Town releases unredacted minutes related to employee misuse of Town credit card

As I previously shared, a resident has been seeking information on the Town’s handling of an alleged theft by a Southborough Recreation employee in 2019. More details are now available to the public.

In past responses to records requests, the Town released minutes from Executive Sessions and other documents that were almost entirely redacted. Based on directives from the Mass Public Records office that the information shouldn’t be shielded, the Town released a batch of requested unredacted documents in December. Tuesday night in an Executive Session, the Board of Selectmen voted on releasing the minutes. They were posted yesterday afternoon.

Here are highlights from what the minutes reveal about the BOS Executive Sessions in spring 2019.

[Editor’s Note: It’s worth noting that the majority of Recreation staff and selectmen have left since the meetings took place.*]

The April 25, 2019 Executive Session focused on the discovery of alleged improper used of a town issued credit card by the Program Coordinator for the Recreation Department. Prior to the meeting, the employee confessed to the improper use and submitted a check to reimburse the funds.

Minutes show that the Board of Selectmen learned that the reimbursement check was submitted before the Town Accountant could could ascertain the total was correct. The amount was based on a total assessed by the Recreation Director. Selectman Bonnie Phaneuf opined that a department head doing the analysis was flawed and asked for an internal audit of the department.

Selectman Brian Shifrin (who previously served as Chair of the Recreation Commission) proposed considering accepting the employee’s resignation through a separation agreement, which Special Counsel noted would mean a release from further litigation.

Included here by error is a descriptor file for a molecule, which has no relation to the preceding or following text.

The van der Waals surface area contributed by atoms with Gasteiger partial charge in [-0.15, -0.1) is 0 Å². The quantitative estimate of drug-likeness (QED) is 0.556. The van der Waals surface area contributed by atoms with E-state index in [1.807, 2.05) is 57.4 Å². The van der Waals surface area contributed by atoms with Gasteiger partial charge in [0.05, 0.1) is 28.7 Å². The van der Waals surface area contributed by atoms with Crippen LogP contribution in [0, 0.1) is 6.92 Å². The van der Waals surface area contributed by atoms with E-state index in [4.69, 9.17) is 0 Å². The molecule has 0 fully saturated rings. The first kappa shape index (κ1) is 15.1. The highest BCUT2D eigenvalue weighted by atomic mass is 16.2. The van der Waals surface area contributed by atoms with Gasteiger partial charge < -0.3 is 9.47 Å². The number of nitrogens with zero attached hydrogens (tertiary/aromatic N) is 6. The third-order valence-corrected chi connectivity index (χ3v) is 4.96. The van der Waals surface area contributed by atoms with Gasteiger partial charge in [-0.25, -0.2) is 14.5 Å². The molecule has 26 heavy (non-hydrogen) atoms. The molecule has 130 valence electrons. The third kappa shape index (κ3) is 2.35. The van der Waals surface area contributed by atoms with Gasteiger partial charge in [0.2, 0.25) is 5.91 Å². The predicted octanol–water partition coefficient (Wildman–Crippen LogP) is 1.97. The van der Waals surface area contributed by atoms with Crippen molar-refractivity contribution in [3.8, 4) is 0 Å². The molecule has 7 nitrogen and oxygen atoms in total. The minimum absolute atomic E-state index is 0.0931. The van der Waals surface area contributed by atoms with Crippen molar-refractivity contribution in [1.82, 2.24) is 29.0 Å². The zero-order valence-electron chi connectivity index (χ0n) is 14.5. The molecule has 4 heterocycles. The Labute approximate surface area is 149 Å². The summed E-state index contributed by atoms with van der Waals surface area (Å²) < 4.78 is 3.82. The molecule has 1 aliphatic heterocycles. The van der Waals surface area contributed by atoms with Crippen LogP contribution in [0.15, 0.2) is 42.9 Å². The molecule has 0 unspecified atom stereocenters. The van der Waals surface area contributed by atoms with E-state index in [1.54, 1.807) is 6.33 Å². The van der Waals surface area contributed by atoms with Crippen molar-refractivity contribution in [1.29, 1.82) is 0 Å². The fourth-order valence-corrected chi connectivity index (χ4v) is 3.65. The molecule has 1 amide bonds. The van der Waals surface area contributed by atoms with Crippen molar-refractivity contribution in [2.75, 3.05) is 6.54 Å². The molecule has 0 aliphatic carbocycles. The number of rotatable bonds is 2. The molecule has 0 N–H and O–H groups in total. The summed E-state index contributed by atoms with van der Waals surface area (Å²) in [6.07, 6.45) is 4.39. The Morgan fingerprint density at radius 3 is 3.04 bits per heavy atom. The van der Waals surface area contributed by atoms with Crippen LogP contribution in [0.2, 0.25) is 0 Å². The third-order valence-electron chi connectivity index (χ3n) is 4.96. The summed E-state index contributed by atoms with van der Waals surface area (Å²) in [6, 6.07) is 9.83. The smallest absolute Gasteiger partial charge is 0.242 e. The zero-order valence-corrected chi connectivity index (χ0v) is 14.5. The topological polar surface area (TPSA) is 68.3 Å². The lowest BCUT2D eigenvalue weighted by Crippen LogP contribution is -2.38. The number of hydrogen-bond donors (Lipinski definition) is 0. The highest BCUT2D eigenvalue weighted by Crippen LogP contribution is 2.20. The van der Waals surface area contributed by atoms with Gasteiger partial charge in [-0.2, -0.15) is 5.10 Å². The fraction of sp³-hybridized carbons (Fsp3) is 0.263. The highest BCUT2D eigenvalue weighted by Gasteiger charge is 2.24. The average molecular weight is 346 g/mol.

Selectman Dan Kolenda moved not to accept the resignation and instead place the employee on administrative leave and schedule a termination hearing. The vote was 4-1 with only Shifrin opposing.

Selectman Lisa Braccio advocated for an audit to ensure all bases are covered and the matter doesn’t extend any further to additional town employees. The Board’s consensus was for an audit focused on Recreation but identifies other problematic areas with a broad brush. (The July 2019 audit report was shared by the Town last November.) Selectmen authorized spending $10,000 on the audit.

The minutes indicate that the Town was still on the hook for the employee’s pension for her years of service:

After inquiring, the Board was informed [by Special Labor Counsel Attorney Tim Norris] her pension would not be affected; only a court decision could put a lien on her pension.

The board held a termination hearing in Executive Session on May 7, 2019. The employee and her attorney refused to attend. Her attorney disputed the need for the meeting, stating the employee had resigned and given notice to her supervisor.

The board voted 4-0 to terminate her. (Shifrin was absent from the meeting.) There was reference to the employee having made out a check for $70 more dollars in charges that were in the latest billing.

The board asked how the employee was aware of the amount since her Director was asked not to communicate with her. The Board directed Town Administrator Mark Purple to have the IT Manager retrieve “any emails that might have been sent on the subject”.

The Board’s minutes state:

The fact that the [Program Coordinator] is no longer a town employee is a matter of public record, but her termination letter is not a public record. There should also be a directive to staff clarifying the fact that information should not be shared.

As I previously posted, the Police Report (written on April 26th and modified on April 29th) states: 

On April 26, 20191 was able to confer with Worcester County Assistant District Attorney Michael Luzzo regarding the matter. Due solely to the fact that the Town of Southborough has already accepted partial restitution from [the employee], the case can not be tried criminally. ADA Luzzo confirmed that the case would have to be litigated civilly in order to recoup any further lost funds.

BOS Chair Marty Healey publicly criticized the prosecutor’s decision this fall.

The May session minutes reference the police report but make no mention of the lack of criminal prosecution. There was also no discussion recorded about potential civil litigation.